Credit: All-Pro Reels/Joe Glorioso/Flickr Creative Commons

Since the season-ending blowout to the Dallas Cowboys on Sunday, there’s been a consistent talking point coming out of Ashburn: swift offseason moves will herald a “culture change” for the beleaguered football team.

The theory seems to be that the dismissal of former team president Bruce Allen, combined with the swift hiring of former Panthers coach Ron Rivera, will usher in an age of discipline, transparency, and professionalism that will right the team’s fortunes and bring back the fans who have been jumping ship in droves. Which sounds great, except that it is exactly what everyone believed when this happened a decade ago, and so, so much of it appears to be happening the exact same way again.

In December of 2009, with another failed season winding down, Vinny Cerrato—who had a number of titles but was basically the head football operations guy and, more importantly, owner Daniel Snyder’s pal—“resigned,” presumably under some duress, in the face of extreme fan frustration and anger. The same day, Snyder introduced Bruce Allen as general manager, and fan response was rapturous relief. Gone was the owner’s drinking buddy, replaced by a longtime football guy with family ties to the team’s storied history.

“I think the best way to put it,” Snyder said at the time, “is it was time for a change.”

Almost immediately after the season ended, head coach Jim Zorn was dismissed. The next day, Mike Shanahan was named head coach, with the security of a five-year deal and (allegedly) ultimate authority on football decisions. Fans rejoiced again: gone was the pleasant, well-intentioned, overmatched Zorn, replaced by a hard-nosed football coach with a track record of success who would bring in a new sense of discipline and focus to the team.

“No one in the organization is satisfied with our record over the last two years,” Snyder said in a statement at the time.

Recounting how the next decade unfolded would be tedious and unpleasant, and most of you probably remember it anyway. Suffice it to say that it was not good, and here we are on the heels of another fan uprising, in the exact same place. Some of the details have been shifted slightly, but the spine of the story is precisely the same.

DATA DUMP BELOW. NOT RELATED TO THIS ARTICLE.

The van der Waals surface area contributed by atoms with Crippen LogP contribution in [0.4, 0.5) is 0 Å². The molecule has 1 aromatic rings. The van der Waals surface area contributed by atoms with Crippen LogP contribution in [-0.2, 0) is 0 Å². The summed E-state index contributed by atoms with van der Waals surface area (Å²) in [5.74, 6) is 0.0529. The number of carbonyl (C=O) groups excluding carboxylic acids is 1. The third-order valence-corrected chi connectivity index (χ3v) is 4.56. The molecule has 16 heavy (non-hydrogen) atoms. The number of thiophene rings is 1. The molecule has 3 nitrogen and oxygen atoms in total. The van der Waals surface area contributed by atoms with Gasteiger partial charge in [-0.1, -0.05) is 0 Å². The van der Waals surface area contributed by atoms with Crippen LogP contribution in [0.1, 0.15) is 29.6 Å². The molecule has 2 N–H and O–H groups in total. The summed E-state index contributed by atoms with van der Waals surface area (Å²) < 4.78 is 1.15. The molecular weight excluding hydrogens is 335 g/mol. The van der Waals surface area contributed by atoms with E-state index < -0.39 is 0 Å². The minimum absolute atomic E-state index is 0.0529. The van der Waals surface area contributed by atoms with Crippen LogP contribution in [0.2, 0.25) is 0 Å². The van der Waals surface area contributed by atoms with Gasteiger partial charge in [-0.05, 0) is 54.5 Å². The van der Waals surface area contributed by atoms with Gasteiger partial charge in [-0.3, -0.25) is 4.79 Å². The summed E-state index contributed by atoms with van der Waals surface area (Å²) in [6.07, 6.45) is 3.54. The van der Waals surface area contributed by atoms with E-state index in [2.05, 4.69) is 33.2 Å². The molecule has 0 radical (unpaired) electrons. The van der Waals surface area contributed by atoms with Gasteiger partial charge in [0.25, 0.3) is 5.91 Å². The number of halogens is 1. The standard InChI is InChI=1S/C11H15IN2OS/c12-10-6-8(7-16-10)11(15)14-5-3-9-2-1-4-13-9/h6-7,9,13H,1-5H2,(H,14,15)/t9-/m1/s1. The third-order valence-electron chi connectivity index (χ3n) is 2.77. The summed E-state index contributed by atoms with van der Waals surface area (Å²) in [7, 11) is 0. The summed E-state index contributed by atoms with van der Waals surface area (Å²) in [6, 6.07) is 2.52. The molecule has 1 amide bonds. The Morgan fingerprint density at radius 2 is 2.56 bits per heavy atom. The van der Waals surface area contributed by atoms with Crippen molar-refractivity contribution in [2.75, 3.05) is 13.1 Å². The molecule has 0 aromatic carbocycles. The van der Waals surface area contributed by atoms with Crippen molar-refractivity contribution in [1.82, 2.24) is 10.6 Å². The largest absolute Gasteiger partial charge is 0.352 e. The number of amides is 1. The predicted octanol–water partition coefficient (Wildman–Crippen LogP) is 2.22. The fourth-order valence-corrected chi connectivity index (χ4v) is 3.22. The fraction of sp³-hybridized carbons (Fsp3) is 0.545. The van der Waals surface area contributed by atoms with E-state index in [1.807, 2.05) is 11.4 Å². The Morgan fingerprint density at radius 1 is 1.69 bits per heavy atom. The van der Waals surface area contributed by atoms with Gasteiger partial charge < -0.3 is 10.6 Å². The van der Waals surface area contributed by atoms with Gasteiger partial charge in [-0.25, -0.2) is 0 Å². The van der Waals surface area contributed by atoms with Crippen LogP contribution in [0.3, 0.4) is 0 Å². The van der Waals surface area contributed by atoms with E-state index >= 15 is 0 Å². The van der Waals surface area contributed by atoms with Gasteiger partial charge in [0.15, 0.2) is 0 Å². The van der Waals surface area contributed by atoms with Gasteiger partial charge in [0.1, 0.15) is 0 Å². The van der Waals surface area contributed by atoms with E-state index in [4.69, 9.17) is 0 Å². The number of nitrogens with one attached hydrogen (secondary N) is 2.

This time the coach (the pleasant, well-intentioned, overmatched Jay Gruden) was dismissed with the season still in progress, but the executive was kept until the day after the final game. At word of his firing, the fanbase rejoiced: gone was the owner’s drinking buddy. His replacement was unclear, but obviously anyone would be better than the guy who was gone.

“Like our passionate fan base, I recognize we have not lived up to the high standards set by great Redskins teams, coaches and players who have come before us,” Snyder said in a statement at the time.

The new coach was (reportedly) hired a day later, with the executive position still (apparently) open. But reports are that Ron Rivera (a hard-nosed football coach with a track record of success who would bring in a new sense of discipline and focus to the team) received the security of a five-year deal. “A big commitment,” wrote NFL Network’s Ian Rapoport, without any apparent intended irony.

I considered the possibility that I was being overly negative about this. That I’m failing to consider the possibility that Snyder might have grown and changed (which is true, because I believe him to be entirely incapable of growth or positive change). I wanted to be able to blank my mind to the last decade, goldfish-like, and view this with the same wide-eyed enthusiasm as so much of the fanbase (all of whom should know better).

Then, the first bits of news rolled out following the leaked agreement with Rivera. The first signs of a new, post-Bruce Allen Ashburn. The indicators of a clean culture and new mindset. First, a report that the new defensive coordinator would be Jack Del Rio, a big name defensive coach with head coaching experience who had most recently been an analyst on ESPN—as classic a Snyder hire as you could design.

Then, a since-retracted report that well-regarded Senior VP of Football Operations and General Counsel Eric Schaffer had been fired, followed by updates that he had not only not been fired but was still in the building working. Another report followed that named Schaffer himself as the “leaker.”

That was enough to kill that little seed of optimism. Fool me once, shame on me. Try to fool me twice in exactly the same way despite overwhelming evidence to the contrary, shame on me for even listening to you for a moment.

I’ll put this as simply as I can: This is who the Washington football team is. And as long as Snyder is the one making the decisions, it won’t matter what those decisions are, and it won’t matter how they initially appear to turn out. This will be the end of each swim around the goldfish bowl.

Photo by All-Pro Reels/Joe Glorioso, used under the Creative Commons BY-ND 2.0 license.